Only 1,000 meters have been installed so far, in spite of Daley's seven-year guarantee that water bills during that period will be no higher than they would otherwise have been when the water spigot was flowing freely.
Three years into a $39 million contract, automatic meter readers have now been installed on 140,000 of 162,000 existing meters that measure water usage in tall buildings, businesses and newer homes.
Only after automatic meter readers are up and running can Chicago can begin to cut off the free water spigot by installing meters in the 350,000 households without them.
For months, there has been speculation that Daley may be laying the groundwork to privatize all or parts of Chicago's water system. Some insiders believe Powers may have marching orders to move more aggressively toward that end.
But, top mayoral aides insist that selling off the filtration plants is not in the works and has nothing to do with the changes.
Dave Donovan — brother of Richard J. Daley's longtime patronage chief Tom Donovan — is expected to serve as Ware's operations chief. Dave Donovan currently serves as a deputy commissioner in charge of trades for the Department of General Services.

Michael Tierney, city ditchdigger, caulker, and "Judgemaker" writes Russ Stewart

Michael Tierney and Judge Rochford.jpg Russ Stewart writes. “JUDGEMAKER’S”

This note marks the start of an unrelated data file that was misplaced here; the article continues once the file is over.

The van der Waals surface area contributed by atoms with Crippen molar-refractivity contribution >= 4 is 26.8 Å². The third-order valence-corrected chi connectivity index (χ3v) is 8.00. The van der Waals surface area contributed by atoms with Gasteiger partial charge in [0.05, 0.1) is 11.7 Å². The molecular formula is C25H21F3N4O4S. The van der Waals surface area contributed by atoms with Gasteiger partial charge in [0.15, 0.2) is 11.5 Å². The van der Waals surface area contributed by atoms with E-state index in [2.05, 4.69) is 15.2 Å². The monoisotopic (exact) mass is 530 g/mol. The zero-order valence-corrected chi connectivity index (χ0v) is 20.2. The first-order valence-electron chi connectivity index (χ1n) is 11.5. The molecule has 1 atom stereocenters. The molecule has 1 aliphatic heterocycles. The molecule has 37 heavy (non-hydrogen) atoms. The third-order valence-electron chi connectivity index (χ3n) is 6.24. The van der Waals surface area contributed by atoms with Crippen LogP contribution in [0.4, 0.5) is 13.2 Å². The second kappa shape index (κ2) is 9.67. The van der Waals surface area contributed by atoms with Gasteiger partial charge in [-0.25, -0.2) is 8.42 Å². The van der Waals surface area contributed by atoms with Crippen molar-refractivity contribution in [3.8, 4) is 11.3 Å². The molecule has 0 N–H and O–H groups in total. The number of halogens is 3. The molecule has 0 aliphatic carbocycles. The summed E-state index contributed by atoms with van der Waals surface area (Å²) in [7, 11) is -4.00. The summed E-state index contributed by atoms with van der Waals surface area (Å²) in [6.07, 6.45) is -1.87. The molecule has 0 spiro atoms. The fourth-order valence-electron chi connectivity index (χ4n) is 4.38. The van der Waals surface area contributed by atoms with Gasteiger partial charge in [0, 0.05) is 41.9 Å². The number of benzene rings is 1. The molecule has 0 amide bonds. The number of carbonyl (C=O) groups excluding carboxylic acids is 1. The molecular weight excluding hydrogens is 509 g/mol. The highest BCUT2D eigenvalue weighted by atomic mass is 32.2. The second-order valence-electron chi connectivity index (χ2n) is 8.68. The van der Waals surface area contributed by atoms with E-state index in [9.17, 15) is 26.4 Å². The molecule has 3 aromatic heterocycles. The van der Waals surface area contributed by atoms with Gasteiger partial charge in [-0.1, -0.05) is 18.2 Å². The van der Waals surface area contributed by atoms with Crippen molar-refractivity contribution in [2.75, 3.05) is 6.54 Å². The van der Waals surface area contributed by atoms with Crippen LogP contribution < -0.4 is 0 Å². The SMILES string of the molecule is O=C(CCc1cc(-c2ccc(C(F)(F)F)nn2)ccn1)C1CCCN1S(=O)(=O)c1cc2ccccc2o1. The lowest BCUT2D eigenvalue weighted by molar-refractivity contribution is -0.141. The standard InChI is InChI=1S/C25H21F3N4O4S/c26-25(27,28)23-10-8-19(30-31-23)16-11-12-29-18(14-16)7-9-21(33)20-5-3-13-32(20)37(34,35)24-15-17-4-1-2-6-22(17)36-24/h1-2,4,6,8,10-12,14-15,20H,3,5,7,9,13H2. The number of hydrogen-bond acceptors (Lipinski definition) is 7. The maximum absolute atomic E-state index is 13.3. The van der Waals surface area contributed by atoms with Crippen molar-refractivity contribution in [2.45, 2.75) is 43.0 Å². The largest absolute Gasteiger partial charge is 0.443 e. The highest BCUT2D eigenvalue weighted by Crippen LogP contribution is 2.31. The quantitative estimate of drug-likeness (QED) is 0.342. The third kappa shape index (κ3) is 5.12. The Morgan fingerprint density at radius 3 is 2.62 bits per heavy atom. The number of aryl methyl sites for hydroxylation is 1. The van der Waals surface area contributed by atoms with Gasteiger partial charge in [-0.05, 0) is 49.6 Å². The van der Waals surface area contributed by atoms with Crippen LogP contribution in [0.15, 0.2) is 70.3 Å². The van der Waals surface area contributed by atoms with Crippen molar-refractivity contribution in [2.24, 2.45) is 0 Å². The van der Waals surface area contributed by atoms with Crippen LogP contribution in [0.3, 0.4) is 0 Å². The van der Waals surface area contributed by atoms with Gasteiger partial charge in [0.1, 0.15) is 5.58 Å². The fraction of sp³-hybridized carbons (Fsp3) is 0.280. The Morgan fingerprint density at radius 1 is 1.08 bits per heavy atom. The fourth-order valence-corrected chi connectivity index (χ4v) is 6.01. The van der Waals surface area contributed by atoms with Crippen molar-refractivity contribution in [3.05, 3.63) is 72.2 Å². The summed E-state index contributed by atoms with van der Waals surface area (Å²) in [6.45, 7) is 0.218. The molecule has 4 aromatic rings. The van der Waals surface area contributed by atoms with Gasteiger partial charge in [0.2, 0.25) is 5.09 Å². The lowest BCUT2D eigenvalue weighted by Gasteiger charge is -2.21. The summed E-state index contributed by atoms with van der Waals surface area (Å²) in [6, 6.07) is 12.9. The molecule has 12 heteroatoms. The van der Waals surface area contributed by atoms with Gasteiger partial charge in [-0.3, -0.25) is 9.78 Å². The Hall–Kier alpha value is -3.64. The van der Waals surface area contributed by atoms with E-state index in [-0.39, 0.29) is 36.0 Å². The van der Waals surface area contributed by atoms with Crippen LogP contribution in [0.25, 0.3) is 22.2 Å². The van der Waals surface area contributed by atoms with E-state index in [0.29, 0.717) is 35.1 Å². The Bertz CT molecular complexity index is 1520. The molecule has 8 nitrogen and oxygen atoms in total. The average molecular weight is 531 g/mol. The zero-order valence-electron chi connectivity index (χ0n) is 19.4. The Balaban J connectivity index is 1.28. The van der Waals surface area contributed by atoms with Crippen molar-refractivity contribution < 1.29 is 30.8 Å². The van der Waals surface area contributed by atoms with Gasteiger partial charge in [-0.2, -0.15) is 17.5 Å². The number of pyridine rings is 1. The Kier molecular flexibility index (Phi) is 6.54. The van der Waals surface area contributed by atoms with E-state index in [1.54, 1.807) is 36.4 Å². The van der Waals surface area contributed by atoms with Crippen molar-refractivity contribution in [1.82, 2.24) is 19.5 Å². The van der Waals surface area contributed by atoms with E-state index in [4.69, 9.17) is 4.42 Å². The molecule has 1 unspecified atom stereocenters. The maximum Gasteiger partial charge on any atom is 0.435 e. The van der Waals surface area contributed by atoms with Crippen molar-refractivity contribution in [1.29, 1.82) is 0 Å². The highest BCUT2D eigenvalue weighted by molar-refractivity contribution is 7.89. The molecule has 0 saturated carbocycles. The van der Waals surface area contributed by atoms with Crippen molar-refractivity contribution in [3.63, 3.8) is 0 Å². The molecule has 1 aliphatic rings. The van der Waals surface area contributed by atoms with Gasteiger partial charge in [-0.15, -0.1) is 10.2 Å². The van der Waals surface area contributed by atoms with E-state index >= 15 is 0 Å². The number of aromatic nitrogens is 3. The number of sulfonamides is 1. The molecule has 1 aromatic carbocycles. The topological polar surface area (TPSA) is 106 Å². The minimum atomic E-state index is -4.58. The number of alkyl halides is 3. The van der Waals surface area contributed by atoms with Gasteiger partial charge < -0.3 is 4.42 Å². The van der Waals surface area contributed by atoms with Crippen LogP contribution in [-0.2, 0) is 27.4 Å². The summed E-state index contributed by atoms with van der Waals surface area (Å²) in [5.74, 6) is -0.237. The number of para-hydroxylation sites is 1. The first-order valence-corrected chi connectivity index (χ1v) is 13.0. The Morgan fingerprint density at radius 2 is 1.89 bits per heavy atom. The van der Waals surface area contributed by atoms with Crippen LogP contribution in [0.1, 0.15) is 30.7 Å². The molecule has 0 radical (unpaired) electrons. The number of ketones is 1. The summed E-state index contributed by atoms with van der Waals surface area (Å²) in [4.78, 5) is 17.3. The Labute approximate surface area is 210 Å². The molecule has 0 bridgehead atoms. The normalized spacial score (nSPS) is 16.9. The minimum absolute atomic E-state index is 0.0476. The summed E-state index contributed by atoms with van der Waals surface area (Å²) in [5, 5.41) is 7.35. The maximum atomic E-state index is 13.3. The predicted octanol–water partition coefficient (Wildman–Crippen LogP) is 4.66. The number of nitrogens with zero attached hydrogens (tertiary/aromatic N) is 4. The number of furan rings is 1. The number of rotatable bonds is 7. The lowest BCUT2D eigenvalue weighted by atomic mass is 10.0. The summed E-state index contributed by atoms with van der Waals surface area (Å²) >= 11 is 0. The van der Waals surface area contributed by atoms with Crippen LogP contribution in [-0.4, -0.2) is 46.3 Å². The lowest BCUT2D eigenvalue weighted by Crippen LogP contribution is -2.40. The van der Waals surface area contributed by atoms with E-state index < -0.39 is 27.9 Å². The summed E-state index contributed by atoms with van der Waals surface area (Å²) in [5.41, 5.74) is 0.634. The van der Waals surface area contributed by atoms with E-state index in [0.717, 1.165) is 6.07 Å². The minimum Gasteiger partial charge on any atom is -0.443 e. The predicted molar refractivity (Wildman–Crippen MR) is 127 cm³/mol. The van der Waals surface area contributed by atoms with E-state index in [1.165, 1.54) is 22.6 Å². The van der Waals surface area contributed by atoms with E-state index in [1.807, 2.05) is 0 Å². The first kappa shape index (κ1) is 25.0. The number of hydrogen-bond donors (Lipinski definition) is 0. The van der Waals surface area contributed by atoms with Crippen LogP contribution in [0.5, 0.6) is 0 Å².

Every lawyer dreams of being a judge. The robes, prestige, power and pension: It’s the profession’s pinnacle.
In Cook County, there are 40,000 attorneys. And there are 445 judges, of which three sit on the Illinois Supreme Court, 24 on the Appellate Court, and 418 on the Circuit Court. That means one of every 90 lawyers is on the bench.
The qualifications are not onerous: Have a pulse. Be a registered voter and licensed attorney. In theory, any undead lawyer can be a judge, and earn $169,555 annually.
But, in reality, most would-be judges are utterly clueless about the process: Start early, a year prior to the February primary. Get 500-plus signatures on multiple nominating petitions. Run as a Democrat. Get “qualified” ratings from bar associations. Get endorsed by unions and newspapers. Get slated by the Democratic party. Have an Irish surname. Be a woman with an Irish surname. Don’t have a weird surname. Attend political functions and get warm-and-fuzzy with Democratic committeemen. Spend $50,000 for ads and political donations. Win the primary.
And, most importantly, hire Mike Tierney: The Judgemaker.